Rep. Susan Concannon, a Beloit Republican who was one of the strongest legislative voices in favor of expansion, was less sure about its prospects this session. Some House members have said they are open to reconsidering the issue, but she said it would be difficult to get another bill passed in the time remaining.
“It’ll be back next year, full force,” she said. “I’m discouraged, but I’m not giving up.”
Another health policy priority for Democrats and some moderates also may have fallen short. State hospitals, mental health centers, college campuses and the University of Kansas Hospital had sought an exemption from a state law that requires them to either allow visitors to carry concealed handguns or to hire security and install metal detectors. Several bills exempting one or more of those facilities failed to advance, though a bill that would exempt only state hospitals is alive in the House.
Tim Keck, secretary of the Kansas Department for Aging and Disability Services, said during a legislative hearing that bringing guns into a psychiatric hospital could endanger patients and employees.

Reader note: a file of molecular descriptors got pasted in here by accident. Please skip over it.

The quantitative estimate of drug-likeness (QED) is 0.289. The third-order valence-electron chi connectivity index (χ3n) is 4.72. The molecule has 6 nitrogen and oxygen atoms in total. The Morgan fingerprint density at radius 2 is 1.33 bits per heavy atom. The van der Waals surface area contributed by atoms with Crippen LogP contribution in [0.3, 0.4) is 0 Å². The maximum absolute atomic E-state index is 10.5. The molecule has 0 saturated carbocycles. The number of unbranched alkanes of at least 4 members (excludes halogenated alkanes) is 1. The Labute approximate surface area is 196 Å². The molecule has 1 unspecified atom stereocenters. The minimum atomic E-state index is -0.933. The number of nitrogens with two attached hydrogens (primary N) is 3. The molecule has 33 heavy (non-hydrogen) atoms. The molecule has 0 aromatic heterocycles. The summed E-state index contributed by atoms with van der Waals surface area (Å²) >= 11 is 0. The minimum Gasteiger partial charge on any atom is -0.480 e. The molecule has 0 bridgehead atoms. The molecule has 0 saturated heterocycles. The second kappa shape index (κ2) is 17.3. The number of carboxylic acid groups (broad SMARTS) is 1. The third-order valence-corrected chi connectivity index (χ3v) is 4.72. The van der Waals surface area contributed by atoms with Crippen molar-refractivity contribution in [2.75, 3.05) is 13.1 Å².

“It’s not a safe environment to have weapons available,” he said.
Early in the session, committees discussed how they could invest more in the mental health system and restore some funding cut from Medicaid reimbursements last year.
Legislative leaders cautioned that state general fund dollars would be scarce as they tried to fill the budget hole and come up with a school funding plan that would satisfy the courts, so lawmakers have turned to other sources for health programs.
They looked to increase the privilege fees that health maintenance organizations pay to sell insurance plans as a way to restore a 4 percent cut to for Medicaid reimbursements.
A bill that passed the House on Thursday would raise the privilege fee paid on revenue from insurance premiums from 3.31 percent to 5.77 percent. The funds would go first to reversing the reimbursement cuts, with any additional money going to an “improvement fund” for community mental health centers.